• Irregular heart beat 

  • Abnormal breathing

Whenever you start taking a new medication, you should let your healthcare provider know if you’ve had an allergic reaction to medication in the past. You should also let them know if you have any other medical conditions. This information can help your healthcare provider determine the right antidepressant treatment for you and you might have any medication interactions. 

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Learning About Lexapro

Lexapro — commonly referred to by its generic name escitalopram — is approved to treat major depressive disorder and generalized anxiety disorder (GAD). It is also sometimes prescribed off-label to treat OCD, bulimia nervosa, panic disorder and premenstrual dysphoric disorder (PMDD). In other words, there’s a lot of crossover with fluoxetine in terms of what it treats. Also like fluoxetine, escitalopram is a SSRI.   

Escitalopram can be taken as a tablet or a liquid oral solution and comes in doses from 1mg to 20 mg. The liquid comes in 1 mg doses and tablets come in 5 mg, 10 mg and 20 mg. Your healthcare provider will determine the right dosage for you — it’s possible you’ll be started on a lower dose before you work your way up to a higher dose

Side Effects

Because fluoxetine and escitalopram are both selective serotonin reuptake inhibitors, the side effects are similar. 

Common side effects of escitalopram include:

  • Nausea

  • Dizziness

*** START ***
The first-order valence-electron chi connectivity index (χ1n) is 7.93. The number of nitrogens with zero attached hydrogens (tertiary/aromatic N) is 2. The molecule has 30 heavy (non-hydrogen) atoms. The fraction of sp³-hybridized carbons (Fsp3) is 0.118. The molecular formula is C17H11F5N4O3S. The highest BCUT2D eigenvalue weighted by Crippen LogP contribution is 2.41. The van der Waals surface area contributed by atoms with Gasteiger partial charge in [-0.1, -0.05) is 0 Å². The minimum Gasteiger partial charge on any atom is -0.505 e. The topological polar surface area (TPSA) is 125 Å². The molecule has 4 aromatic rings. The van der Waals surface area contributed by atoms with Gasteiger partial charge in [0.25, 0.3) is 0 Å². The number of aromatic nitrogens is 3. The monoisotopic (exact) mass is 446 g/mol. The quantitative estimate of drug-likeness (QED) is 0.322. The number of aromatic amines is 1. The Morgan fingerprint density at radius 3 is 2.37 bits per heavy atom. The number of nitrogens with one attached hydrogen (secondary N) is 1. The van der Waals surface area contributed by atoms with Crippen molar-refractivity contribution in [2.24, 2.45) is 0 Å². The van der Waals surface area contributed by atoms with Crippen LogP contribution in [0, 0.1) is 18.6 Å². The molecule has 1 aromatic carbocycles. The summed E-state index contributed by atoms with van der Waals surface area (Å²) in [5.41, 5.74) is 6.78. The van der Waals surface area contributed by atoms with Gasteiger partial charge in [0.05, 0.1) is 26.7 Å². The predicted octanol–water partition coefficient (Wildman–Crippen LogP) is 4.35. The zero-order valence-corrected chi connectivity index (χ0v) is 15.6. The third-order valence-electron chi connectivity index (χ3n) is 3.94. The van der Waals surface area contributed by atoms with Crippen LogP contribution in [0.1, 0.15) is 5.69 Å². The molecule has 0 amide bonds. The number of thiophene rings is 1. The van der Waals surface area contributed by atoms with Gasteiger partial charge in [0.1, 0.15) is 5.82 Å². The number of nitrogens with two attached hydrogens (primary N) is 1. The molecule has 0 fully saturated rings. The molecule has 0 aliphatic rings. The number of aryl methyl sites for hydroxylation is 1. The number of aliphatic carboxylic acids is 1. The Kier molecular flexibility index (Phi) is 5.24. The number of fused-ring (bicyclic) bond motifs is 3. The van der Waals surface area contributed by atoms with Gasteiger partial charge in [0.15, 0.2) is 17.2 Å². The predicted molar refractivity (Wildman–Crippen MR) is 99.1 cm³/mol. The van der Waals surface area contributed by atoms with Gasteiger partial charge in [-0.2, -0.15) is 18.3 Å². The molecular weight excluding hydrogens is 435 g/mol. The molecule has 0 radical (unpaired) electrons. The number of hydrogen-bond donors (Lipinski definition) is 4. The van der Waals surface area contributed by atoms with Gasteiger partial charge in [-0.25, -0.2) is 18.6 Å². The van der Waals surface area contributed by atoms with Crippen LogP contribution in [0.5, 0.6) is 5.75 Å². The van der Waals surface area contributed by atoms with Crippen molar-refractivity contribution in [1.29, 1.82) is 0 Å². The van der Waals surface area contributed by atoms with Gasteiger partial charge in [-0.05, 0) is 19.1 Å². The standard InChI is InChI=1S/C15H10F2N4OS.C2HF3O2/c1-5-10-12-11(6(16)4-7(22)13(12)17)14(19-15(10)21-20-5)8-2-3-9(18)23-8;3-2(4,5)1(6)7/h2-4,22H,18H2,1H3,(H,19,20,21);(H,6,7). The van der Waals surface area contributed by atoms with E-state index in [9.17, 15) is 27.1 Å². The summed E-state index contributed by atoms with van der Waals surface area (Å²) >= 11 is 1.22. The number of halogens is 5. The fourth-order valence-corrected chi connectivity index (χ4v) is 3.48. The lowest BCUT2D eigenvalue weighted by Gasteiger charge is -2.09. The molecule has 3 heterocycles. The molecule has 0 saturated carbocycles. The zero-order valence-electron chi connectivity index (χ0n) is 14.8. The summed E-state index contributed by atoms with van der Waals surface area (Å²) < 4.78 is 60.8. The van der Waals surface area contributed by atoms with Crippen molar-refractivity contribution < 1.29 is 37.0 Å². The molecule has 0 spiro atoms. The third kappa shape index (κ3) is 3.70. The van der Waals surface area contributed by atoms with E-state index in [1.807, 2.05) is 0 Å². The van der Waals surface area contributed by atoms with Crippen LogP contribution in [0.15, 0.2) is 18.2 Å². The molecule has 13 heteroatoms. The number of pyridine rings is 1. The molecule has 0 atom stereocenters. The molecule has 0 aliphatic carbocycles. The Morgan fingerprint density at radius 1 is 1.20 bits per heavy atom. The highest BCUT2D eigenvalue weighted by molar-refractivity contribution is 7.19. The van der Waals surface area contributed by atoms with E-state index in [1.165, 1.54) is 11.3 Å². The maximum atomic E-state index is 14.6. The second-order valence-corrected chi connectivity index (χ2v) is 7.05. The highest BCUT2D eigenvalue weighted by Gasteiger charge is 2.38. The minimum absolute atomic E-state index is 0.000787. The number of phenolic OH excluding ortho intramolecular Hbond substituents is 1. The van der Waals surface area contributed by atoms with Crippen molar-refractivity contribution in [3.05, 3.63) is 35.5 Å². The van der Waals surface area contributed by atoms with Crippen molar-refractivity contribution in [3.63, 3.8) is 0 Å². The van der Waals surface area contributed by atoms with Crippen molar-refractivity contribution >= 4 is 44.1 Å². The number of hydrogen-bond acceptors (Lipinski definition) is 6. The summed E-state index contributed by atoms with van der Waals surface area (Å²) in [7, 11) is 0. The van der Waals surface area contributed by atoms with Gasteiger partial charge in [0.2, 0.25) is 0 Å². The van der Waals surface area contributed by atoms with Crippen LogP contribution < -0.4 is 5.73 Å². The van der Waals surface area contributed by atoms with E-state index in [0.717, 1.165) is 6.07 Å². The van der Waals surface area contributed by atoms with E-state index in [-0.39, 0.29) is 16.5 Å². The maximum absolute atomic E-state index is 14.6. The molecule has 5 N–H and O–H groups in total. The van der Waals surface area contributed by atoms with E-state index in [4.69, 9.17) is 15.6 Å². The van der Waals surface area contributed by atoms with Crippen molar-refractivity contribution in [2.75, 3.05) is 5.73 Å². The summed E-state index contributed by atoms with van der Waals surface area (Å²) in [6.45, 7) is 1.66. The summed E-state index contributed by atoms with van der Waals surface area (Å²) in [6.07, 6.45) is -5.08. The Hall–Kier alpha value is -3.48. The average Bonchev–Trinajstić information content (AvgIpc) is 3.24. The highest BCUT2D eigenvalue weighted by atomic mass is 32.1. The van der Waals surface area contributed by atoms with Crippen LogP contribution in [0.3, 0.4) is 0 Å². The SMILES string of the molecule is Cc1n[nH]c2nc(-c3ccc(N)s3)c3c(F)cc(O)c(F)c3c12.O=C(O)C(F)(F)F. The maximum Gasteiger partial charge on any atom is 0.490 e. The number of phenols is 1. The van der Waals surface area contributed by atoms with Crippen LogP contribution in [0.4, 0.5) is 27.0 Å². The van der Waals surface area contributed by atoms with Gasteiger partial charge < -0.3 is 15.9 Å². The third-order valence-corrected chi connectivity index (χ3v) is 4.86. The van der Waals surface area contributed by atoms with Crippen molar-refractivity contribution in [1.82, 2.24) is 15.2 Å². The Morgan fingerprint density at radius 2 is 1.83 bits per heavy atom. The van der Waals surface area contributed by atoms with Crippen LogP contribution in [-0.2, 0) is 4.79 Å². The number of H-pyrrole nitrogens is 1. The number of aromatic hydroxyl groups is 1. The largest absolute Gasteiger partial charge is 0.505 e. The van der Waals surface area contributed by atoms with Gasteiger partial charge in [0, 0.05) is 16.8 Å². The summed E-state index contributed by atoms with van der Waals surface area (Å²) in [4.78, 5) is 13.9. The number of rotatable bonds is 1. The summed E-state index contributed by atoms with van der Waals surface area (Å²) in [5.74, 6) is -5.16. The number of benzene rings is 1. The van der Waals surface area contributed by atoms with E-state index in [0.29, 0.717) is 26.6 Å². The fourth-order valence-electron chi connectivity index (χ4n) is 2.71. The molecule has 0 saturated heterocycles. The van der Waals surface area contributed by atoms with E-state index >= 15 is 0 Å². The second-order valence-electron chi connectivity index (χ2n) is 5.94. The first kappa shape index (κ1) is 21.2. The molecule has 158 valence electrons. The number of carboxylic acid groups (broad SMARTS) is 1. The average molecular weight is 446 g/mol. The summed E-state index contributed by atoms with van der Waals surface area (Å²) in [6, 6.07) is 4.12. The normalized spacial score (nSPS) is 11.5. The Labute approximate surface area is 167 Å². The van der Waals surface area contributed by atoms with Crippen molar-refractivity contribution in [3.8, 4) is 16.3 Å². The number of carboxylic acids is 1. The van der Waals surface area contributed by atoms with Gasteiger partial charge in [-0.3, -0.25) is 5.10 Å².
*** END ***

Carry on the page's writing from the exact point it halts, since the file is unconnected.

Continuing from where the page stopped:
• Low libido 

  • Trouble falling asleep

  • Heartburn

  • Constipation

  • Drowsiness and yawning

  • Trouble falling or styling asleep

  • Dry mouth

  • Flu-like symptoms 

  • Sore throat

  • Decreased appetite or weight loss

  • Runny nose and sneezing

Often, you may experience these side effects when you first start taking the medication and they’ll taper off as you get used to it. 

Along with these, there are some more serious potential side effects you should be on the lookout for. If you experience any of the following, contact a healthcare professional for medical advice as soon as possible:

  • Unusual excitement

  • Hives or blisters

  • Rash

  • Itching

  • Fever

  • Difficulty breathing or swallowing

  • Swelling of the face, tongue or throat

  • Seizures

  • Difficult or painful urination

  • Abnormal bleeding 

The Difference Between Prozac and Lexapro 

Both Prozac and Lexapro are used to treat major depressive disorder. Along with that, each one is sometimes used to treat other mental health conditions and anxiety disorders, like panic disorder, generalized anxiety disorder and obsessive compulsive disorder. These medications can also be used to treat bulimia nervosa and PMDD. 

Both medications require a prescription and fall under a type of antidepressant known as selective serotonin reuptake inhibitors, which help increase or stabilize your serotonin levels.